A family of five shares a cramped apartment in a seedy section of Tokyo. There's grandma, her 20-something granddaughter, a married couple, and the husband's pre-teen son, who sleeps in what appears to be a small storage cabinet. The husband and wife both work but money is tight. To make ends meet, the father and son regularly shoplift together, which not only puts food on the table, but also serves as an enjoyable bonding experience.
On the way home from one such expedition, the two spot a little girl outside in the cold. They invite her home for a hot meal and plan to return her later that night, but when they overhear her parents fighting about her and notice that she's covered with burn scars, they decide to just keep her. Soon she's part of the family, tagging along on shoplifting trips and slurping noodles on the floor with the rest of them.
The theme of "Shoplifters" is kind of like that saying that you can pick your nose but you can't pick your family, except the opposite. Or sort of the opposite. Not only can you pick your family but presumably you can also pick your nose, which couldn't possibly be any grosser than the noise the father makes when he slurps noodles.
It's always best to go into movies with low expectations, but unfortunately I'd been looking forward to this one for a few weeks after seeing a preview and was a little bit disappointed. By the end of the film I'd accumulated a whole list of niggling loose ends that had confused me along the way and were never really cleared up.
Add to that one of those super-abrupt endings that are almost always annoying. I'm OK with Tony Soprano eating onion rings as "Don't Stop Believing" plays and his daughter ineptly parallel parks but this is no Tony Soprano eating onion rings or even Tony Soprano slurping noodle soup. It's more like, OK, I think I'll just randomly stop filming now.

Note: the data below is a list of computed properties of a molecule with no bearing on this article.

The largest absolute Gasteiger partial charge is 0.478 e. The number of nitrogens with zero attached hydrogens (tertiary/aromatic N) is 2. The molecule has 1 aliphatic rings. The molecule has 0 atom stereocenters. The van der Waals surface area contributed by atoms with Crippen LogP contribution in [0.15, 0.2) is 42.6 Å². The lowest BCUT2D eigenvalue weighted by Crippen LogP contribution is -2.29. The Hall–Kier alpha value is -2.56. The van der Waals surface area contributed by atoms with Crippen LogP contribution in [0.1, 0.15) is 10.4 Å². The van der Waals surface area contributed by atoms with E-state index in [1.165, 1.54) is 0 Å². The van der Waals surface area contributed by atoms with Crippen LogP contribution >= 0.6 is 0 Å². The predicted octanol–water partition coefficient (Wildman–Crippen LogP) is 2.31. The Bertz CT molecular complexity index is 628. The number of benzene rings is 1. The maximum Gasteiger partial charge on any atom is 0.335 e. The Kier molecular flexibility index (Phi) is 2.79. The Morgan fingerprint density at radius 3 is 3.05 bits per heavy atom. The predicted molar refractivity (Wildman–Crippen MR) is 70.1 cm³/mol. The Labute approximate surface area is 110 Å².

Bam. Fin. Or whatever "fin" is in Japanese.
It's 1960. Jerry and Jeanette (Jake Gyllenhaal and Carey Mulligan) have recently moved to Montana with their 14-year-old son, Joe. Jerry works as a golf pro. Carey is a housewife. Jeanette is extremely supportive of Jerry and the two seem very much in love. Both parents dote on Joe, never failing to tousle his hair or touch a shoulder as they walk by. The whole thing feels very Ozzie-and-Harriet-esque, like these aren't real people but characters in an old sitcom. Is this how real people acted in 1960? I don't know. In any event it doesn't last.
After Jerry gets let go from the golf course for what seems like no fault of his own, Jeanette remains supportive. When they call the next day to off him his job back and he refuses to take it, some cracks begin to appear in her facade. But it's not until he says he's signed up to help fight some distant wildfires that Jeanette starts really losing her sh*t.
Apparently the family has done quite a bit of moving to chase Jerry's dreams which never seem to pan out, and the idea of him dragging them to Montana, only to run off on a high-risk, low-paying adventure is a bit too much for her.
With Jerry away, Joe becomes the man of the house, biking to the store to buy canned spaghetti and replacing the innards of a running toilet. And Jeannette becomes the teenager, acting impulsively, irrationally, and irresponsibly.
The movie is shown mostly through the eyes of Joe, who's forced to watch his mom behave in ways that no kid would ever want to see. I get how Jeannette might be angry at Jerry, but why would that make become so indifferent with respect to her son? Kid's going to need therapy is all I kept thinking.
Besides my incredulousness at Jeannette's overnight transformation, I was also thrown by the stilted-language staginess that seemed to creep in once things started going south. My mind kept wondering, "Is this really what people talked like in 1960?" before deciding the answer is no, probably not; it's what people talk like in plays.
This isn't a terrible movie. The acting is good, the kid does a credible job with his increasingly disturbed reaction shots, and it was something to do on a rainy day. Not exactly a ringing endorsement, but there you have it.
(Incidentally, I have no idea why it's called "Wildlife" instead of "Wildfire" and my inferior reading skills didn't even pick up on this until I tried to post the review.)
Lee Israel (Melissa McCarthy) is a 51-year-old writer who achieved some degree of success penning celebrity biographies earlier in her career, but has fallen on hard times. She can't pay the rent on her Manhattan apartment, she can't afford to take her beloved cat to the vet, and her agent isn't interested in her latest project (a book about comedian Fanny Brice). Desperate for cash, she sells a framed personal letter from Katharine Hepburn to a dealer.